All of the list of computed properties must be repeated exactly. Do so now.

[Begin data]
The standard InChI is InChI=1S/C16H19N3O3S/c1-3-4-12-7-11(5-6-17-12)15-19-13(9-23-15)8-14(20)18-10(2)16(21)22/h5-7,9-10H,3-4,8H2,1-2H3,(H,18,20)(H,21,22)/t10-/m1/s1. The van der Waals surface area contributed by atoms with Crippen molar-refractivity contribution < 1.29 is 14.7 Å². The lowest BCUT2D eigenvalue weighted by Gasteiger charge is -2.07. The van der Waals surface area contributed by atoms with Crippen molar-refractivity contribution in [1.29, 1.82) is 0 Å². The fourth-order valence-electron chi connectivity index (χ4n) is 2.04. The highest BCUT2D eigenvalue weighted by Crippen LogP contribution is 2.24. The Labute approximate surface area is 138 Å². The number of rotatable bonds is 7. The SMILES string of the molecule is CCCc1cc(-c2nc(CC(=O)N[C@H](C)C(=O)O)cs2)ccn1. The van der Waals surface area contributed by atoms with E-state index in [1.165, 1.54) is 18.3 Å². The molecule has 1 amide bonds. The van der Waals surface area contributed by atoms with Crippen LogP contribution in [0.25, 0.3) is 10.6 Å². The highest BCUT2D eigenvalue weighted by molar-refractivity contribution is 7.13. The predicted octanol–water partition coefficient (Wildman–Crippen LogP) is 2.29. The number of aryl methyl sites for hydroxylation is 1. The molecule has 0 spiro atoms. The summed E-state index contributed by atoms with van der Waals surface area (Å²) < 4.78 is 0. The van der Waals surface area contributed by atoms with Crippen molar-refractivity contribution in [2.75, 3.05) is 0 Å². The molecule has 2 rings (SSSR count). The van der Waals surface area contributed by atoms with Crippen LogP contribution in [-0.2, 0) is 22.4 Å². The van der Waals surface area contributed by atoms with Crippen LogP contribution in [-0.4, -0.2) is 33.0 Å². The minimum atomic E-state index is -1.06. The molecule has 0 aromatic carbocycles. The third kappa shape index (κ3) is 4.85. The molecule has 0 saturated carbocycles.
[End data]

The standard InChI is InChI=1S/C16H19N3O3S/c1-3-4-12-7-11(5-6-17-12)15-19-13(9-23-15)8-14(20)18-10(2)16(21)22/h5-7,9-10H,3-4,8H2,1-2H3,(H,18,20)(H,21,22)/t10-/m1/s1. The van der Waals surface area contributed by atoms with Crippen molar-refractivity contribution < 1.29 is 14.7 Å². The lowest BCUT2D eigenvalue weighted by Gasteiger charge is -2.07. The van der Waals surface area contributed by atoms with Crippen molar-refractivity contribution in [1.29, 1.82) is 0 Å². The fourth-order valence-electron chi connectivity index (χ4n) is 2.04. The highest BCUT2D eigenvalue weighted by Crippen LogP contribution is 2.24. The Labute approximate surface area is 138 Å². The number of rotatable bonds is 7. The SMILES string of the molecule is CCCc1cc(-c2nc(CC(=O)N[C@H](C)C(=O)O)cs2)ccn1. The van der Waals surface area contributed by atoms with E-state index in [1.165, 1.54) is 18.3 Å². The molecule has 1 amide bonds. The van der Waals surface area contributed by atoms with Crippen LogP contribution in [0.25, 0.3) is 10.6 Å². The highest BCUT2D eigenvalue weighted by molar-refractivity contribution is 7.13. The predicted octanol–water partition coefficient (Wildman–Crippen LogP) is 2.29. The number of aryl methyl sites for hydroxylation is 1. The molecule has 0 spiro atoms. The summed E-state index contributed by atoms with van der Waals surface area (Å²) < 4.78 is 0. The van der Waals surface area contributed by atoms with Crippen molar-refractivity contribution in [2.75, 3.05) is 0 Å². The molecule has 2 rings (SSSR count). The van der Waals surface area contributed by atoms with Crippen LogP contribution in [-0.2, 0) is 22.4 Å². The van der Waals surface area contributed by atoms with Crippen LogP contribution in [-0.4, -0.2) is 33.0 Å². The minimum atomic E-state index is -1.06. The molecule has 0 aromatic carbocycles. The third kappa shape index (κ3) is 4.85. The molecule has 0 saturated carbocycles.